The war sketches of Richard Johnson

I have long been admiring the indigo blue pencil sketches of Richard Johnson, firstly because he is a master draughtsman but mostly because there aren’t many contemporary drawings that cut straight to the heart like Rich’s war portraits. He’s a news illustrator at the Washington Post and he posts often on Flickr, but it was a special treat today to hear him talk about his work on a TedXCalgary talk. If you have a few minutes, it is well worth the time to see how he approaches the location drawing experience in Afghanistan.

It’s embarrassing to post my own drawing of a barista at Starbucks after looking at Rich’s touching portraits, but here you have it. Another day, another drawing.

Barista2


12 Comments on “The war sketches of Richard Johnson”

  1. I totally understand your sentiment. Richard inspires me to look more closely and go for details. He is amazing. You are too — I look at your images every time you post and learn from the watercolors. My husband follows you too, for the cool pictures.

    • I imagine there are many people who feel as we do, that his drawings are amazing. I had no idea he was Scottish until I watched this. I thought he was Canadian since he was working at the National Post.

  2. Diana Jackson says:

    I followed all his on-location sketches from Afghanstan, amazing! First of all, his drawing skill is outstanding, but then, to draw under the conditions he described … Outstandingly unbelievable, or, just. WOW! Thanks for the TED infor. I will watch now.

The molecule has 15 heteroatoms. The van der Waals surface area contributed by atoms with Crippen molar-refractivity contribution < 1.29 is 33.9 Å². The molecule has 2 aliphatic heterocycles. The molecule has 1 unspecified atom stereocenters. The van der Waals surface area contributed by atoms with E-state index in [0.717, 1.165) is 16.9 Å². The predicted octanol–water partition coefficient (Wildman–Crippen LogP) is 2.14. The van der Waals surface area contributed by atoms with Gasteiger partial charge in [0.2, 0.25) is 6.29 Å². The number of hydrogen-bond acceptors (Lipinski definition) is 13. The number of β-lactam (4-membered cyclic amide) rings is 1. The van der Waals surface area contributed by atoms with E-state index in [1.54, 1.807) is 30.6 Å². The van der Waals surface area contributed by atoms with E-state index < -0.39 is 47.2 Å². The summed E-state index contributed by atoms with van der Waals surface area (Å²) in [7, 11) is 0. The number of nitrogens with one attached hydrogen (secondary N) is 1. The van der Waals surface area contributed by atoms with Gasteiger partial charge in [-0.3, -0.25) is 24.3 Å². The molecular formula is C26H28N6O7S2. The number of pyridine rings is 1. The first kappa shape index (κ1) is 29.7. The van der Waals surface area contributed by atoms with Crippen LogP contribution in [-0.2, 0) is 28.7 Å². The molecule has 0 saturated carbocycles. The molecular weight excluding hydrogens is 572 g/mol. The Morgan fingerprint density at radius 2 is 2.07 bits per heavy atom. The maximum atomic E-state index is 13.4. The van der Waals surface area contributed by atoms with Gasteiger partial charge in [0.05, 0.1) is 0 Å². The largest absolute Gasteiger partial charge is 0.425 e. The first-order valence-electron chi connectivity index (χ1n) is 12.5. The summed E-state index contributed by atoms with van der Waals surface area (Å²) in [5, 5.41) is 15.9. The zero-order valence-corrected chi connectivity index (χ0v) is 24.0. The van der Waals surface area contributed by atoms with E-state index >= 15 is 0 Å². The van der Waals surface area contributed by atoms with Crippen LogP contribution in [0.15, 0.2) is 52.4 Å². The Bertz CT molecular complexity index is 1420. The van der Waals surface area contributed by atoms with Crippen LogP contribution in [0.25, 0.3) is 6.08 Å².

3. Mark Payton says:

    I love his work. It reminds me of the fact that I had enlisted back in 85 to eventually get into the US Army art corp. Never made it since I got down sized out but I still do a lot of work for the Army and for vets. Have tried to contact Richard on a couple of ocassions and have gotten no reply.

  4. Andrea says:

    I will have to check out Richards drawings, I am not familiar. But this pic also stood out to me because anything that is moving is difficult to work with and your style of it is great!! So no need to compare yourself to anyone else because there is no one that can draw like you and there never will be. Our uniqueness is what keeps life and art interesting:).

    • Hi Andrea. I think I didn’t explain why I felt my own work was trite in comparison to Rich’s. It wasn’t at all my drawing ability. It was the subject matter. I was drinking a $3.00 coffee and drawing a guy serve $3.00 coffees while Rich was drawing soldiers, wounded, at rest, in pain, etc. That’s what made me say that. I hope you had a chance to check out his work.

  5. It’s great…makes me want to go get a coffee right now.

  6. Lee Kline says:

    Richard is also a contributor to the Face Book page Artists’ Journal Workshop. He has developed a strong following quickly. I wish someone in Washington would see his stuff (and be moved.)

    • Hi Lee, I read this on Richard’s site:
      “Richard’s work, from the Iraq invasion and the war in Afghanistan is now held by the Smithsonian National Museum of American History, in Washington, D.C.”


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